MacLean Power Systems Addresses Storm Hardening and Fiberglass Product Demand

After a slew of severe storms across the country in recent years, most notably Super Storm Sandy along the east coast in 2012, many utilities are engaging in what is commonly referred to as storm hardening upgrades to their systems.  These upgrades alleviate the amount of damage and customer outages attributed to these events. The need for storm hardening isn’t necessarily confined to coastal areas in the way of hurricanes and tropical storms either. Most of the trauma to the electrical system doesn’t come from the rain, but the flooding and high winds that accompany it. Other areas, like the Midwest and Chicago, get their fair share of bad thunderstorms, and can also suffer from ice storms in the winter, which overload lines, and damage equipment. In addition to ice storms, salt from road deicing activities, and other environmental pollutants in the area, can affect system performance by prematurely degrading certain products such as metal and wood based components. On the west coast, in California, where there are annual wild fires, storm hardening can even include upgrading to products which resist burning.

Typical trends for storm hardening include replacing critical, aged, or poor performing elements in the electrical system with new products that have improved designs over traditional materials. Composites are a natural choice for storm hardening solutions. In general, they tend to be higher strength, weigh less, resist damage due to contamination and corrosive environments, and have advantageous failure modes over their wood and steel based counterparts. A good example are composite crossarms versus the typical steel or wood arms currently employed on many electrical systems.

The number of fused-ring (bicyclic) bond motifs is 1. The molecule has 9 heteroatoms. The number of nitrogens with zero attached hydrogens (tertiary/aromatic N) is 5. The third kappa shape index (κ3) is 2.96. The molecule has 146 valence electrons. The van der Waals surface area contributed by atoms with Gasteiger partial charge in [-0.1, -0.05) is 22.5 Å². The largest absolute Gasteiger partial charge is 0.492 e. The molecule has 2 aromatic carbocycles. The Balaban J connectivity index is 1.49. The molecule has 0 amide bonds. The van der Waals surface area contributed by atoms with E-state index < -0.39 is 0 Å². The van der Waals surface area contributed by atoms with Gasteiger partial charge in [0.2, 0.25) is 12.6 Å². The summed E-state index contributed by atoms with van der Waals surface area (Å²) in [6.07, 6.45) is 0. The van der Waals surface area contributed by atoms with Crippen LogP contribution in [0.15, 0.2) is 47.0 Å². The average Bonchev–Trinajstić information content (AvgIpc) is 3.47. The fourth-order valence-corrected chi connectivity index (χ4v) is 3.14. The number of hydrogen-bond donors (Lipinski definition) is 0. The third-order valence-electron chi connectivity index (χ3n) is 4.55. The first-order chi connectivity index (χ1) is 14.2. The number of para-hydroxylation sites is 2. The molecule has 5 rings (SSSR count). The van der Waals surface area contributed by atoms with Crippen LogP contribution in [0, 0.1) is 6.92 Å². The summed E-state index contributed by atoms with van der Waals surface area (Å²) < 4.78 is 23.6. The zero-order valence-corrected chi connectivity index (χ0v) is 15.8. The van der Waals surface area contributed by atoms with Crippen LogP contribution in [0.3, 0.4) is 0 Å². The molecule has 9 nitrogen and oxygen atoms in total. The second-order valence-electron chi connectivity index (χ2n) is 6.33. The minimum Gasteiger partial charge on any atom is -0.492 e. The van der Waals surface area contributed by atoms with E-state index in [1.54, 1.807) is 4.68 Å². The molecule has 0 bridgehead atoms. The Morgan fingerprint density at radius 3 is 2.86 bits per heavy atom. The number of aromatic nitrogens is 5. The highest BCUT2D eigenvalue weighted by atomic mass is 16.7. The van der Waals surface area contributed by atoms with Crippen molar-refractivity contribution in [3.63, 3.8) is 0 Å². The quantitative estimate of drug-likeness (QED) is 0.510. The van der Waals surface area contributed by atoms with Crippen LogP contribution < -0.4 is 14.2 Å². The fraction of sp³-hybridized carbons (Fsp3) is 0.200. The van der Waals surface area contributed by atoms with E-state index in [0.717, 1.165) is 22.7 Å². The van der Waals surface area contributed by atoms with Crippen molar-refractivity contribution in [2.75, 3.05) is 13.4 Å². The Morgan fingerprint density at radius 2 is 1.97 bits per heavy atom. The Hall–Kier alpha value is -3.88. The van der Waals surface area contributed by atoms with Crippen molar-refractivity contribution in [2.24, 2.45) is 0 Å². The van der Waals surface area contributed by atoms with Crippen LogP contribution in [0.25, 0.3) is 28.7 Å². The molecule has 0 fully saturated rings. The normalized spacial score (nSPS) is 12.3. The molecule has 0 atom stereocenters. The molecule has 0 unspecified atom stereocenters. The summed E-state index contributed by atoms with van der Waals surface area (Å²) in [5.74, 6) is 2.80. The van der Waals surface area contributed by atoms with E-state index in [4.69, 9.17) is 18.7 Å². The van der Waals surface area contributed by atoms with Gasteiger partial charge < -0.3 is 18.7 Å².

Given the advantages, many utility customers are upgrading their systems with composite products. MPS has been able to service several of these conversions and upgrades throughout the country at major utilities with products such as fiberglass crossarms, guy strain insulators, and fiberglass bracket mounts replacing current products such as wood and steel crossarms, porcelain guy insulators, and steel brackets. Fiberglass crossarm sales in North America alone have increased over the last 5 years and have expanded worldwide to areas that suffer from storm and environmental issues. Other products, such as guy strain insulators, have seen increased usage due to NESC standards, which call for increased electrical insulation values, forcing utilities to actively reinsulate their systems for reliability and safety concerns.